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One of the saddest things that can happen inside my refrigerator is the demise of a gorgeous bunch of herbs. It happens like this: I buy herbs, I have a grand plan to use them, I put it off for a few days, the herbs get bullied toward the back of the fridge, and by the time I find the basil or cilantro the leaves are black and mushy and I shed a tear. Sound familiar? It doesn’t have to be that way.Yes, I know, I should wrap my unwashed fresh herbs first in paper towels and then in plastic, or I should stand them upright in a glass of water, loosely covered with a plastic bag, either on the counter out of direct sunlight (basil) or in the fridge (everything else). I know. But usually, honestly, I just open the fridge and shove ’em in there.
Hence my new strategy: use fresh herbs fast. Sure, it’s nice to have some sturdy dill or parsley in the fridge as a spontaneous addition to whatever I might cook later in the week, but if I don’t have an immediate plan for a delicate herb these days, I make it into a sauce and pour it on whatever else I’m eating. Somehow, crunching through an entire bunch of basil in a salad seems daunting, but puree it into a pesto or this basil oil and it easily disappears into one serving bowl of pasta. So I make a lot of pesto (the regulars in my kitchen include cilantro, parsley, and of course basil)–and if you haven’t made this dill butter yet, please stop everything else and do so now.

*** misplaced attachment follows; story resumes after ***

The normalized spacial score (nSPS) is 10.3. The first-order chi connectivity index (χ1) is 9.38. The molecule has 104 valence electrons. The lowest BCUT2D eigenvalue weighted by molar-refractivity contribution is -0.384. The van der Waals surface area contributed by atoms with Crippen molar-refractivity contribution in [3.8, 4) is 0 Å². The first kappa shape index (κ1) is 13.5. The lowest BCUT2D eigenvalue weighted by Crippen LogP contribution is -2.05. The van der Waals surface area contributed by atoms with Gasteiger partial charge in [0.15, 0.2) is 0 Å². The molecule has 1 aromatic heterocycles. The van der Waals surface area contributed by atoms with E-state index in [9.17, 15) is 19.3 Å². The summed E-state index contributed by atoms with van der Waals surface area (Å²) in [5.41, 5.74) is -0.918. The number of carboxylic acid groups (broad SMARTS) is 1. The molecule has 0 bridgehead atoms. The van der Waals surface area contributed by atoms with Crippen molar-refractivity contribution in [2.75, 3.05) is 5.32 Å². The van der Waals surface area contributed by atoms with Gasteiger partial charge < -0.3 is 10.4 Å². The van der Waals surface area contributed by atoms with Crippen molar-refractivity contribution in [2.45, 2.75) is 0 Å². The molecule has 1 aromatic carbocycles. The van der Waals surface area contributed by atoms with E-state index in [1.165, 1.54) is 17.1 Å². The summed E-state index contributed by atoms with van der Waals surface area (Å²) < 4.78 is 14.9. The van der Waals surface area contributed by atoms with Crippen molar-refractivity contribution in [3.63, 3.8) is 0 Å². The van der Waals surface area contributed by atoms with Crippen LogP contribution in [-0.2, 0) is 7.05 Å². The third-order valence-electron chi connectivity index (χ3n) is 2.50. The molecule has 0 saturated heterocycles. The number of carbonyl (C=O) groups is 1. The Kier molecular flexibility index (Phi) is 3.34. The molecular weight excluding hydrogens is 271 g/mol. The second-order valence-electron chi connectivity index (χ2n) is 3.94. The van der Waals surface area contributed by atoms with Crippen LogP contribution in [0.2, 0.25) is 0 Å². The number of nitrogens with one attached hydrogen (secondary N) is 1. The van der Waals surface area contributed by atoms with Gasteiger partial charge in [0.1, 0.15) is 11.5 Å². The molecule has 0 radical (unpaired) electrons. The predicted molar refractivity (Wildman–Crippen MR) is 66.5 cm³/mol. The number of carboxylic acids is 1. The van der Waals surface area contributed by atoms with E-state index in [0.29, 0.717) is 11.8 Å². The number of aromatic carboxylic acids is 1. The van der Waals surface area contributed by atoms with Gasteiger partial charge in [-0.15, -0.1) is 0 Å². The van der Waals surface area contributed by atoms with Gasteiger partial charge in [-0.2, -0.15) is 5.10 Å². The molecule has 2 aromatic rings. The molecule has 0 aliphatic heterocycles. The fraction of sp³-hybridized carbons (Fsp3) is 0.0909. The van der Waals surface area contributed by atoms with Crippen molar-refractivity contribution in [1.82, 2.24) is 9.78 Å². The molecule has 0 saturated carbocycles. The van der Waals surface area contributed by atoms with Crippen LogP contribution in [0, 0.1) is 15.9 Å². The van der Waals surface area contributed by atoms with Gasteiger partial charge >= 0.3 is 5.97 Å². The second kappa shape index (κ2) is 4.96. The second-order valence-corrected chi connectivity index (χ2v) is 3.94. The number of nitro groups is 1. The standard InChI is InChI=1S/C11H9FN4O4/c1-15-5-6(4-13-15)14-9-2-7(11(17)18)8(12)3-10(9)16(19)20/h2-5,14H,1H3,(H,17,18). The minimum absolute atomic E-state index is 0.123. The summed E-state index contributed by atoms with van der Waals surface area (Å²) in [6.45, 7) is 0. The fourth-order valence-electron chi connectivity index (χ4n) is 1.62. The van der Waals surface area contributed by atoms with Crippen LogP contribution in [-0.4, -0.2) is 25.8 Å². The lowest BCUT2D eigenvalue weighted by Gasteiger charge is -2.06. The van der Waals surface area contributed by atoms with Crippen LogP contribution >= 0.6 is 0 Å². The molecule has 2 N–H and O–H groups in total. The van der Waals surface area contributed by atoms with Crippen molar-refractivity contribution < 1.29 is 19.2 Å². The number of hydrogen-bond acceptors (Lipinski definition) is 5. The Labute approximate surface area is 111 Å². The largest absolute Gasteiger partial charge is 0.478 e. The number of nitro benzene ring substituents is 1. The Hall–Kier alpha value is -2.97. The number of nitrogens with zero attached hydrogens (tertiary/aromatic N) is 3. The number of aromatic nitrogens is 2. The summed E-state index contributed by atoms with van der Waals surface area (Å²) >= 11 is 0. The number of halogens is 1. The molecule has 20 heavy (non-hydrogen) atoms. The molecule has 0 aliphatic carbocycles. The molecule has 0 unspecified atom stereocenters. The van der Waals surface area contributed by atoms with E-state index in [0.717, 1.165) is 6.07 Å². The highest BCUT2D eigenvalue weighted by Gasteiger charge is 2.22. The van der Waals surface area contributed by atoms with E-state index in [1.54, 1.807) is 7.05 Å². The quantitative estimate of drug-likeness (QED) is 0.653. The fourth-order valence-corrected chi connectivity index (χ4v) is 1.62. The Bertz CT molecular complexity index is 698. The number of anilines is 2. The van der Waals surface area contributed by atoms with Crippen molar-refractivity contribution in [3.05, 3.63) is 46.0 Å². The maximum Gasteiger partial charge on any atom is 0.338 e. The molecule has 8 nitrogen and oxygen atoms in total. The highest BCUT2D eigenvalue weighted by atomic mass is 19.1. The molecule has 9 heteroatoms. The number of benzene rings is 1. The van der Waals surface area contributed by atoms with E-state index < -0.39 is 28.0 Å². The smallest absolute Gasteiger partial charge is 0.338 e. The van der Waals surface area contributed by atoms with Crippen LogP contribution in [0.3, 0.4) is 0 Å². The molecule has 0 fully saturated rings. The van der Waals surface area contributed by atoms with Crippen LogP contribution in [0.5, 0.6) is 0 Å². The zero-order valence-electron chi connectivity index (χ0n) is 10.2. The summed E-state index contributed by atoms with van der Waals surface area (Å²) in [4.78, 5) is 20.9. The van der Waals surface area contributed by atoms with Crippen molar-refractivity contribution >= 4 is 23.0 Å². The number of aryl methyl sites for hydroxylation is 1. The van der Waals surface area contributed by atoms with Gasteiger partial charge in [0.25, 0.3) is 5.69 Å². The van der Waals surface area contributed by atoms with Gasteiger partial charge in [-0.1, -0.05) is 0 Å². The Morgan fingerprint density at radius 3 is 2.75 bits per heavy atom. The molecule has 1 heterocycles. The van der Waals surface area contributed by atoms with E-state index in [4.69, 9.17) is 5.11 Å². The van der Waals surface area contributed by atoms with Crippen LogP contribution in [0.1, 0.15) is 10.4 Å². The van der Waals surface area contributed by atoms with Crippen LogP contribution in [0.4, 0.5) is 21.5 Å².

But this basil oil is even simpler than pesto. It takes just one minute and four ingredients, three of which are probably sitting on your countertop right this minute. You can toss it with pasta or drizzle it on fish or a tomato-and-mozzarella salad. Skip those persnickety fava beans and spoon it onto ricotta-topped crostini. Someone in our family even ate some on vanilla ice cream. It’s versatile, is all I’m saying. What a nice way to avoid the sorrow of finding a blackened bunch of basil in the fridge.
Basil Oil (Adapted from Bon Appetit): Wash the leaves of one bunch of basil (about 1 packed cup) and blanch them in boiling water for 10 seconds. Drain and rinse in cold water, then pat or squeeze dry. Puree with 1/2 c. olive oil until smooth, then season to taste with salt and pepper. Refrigerate any leftover oil and use it within a few days.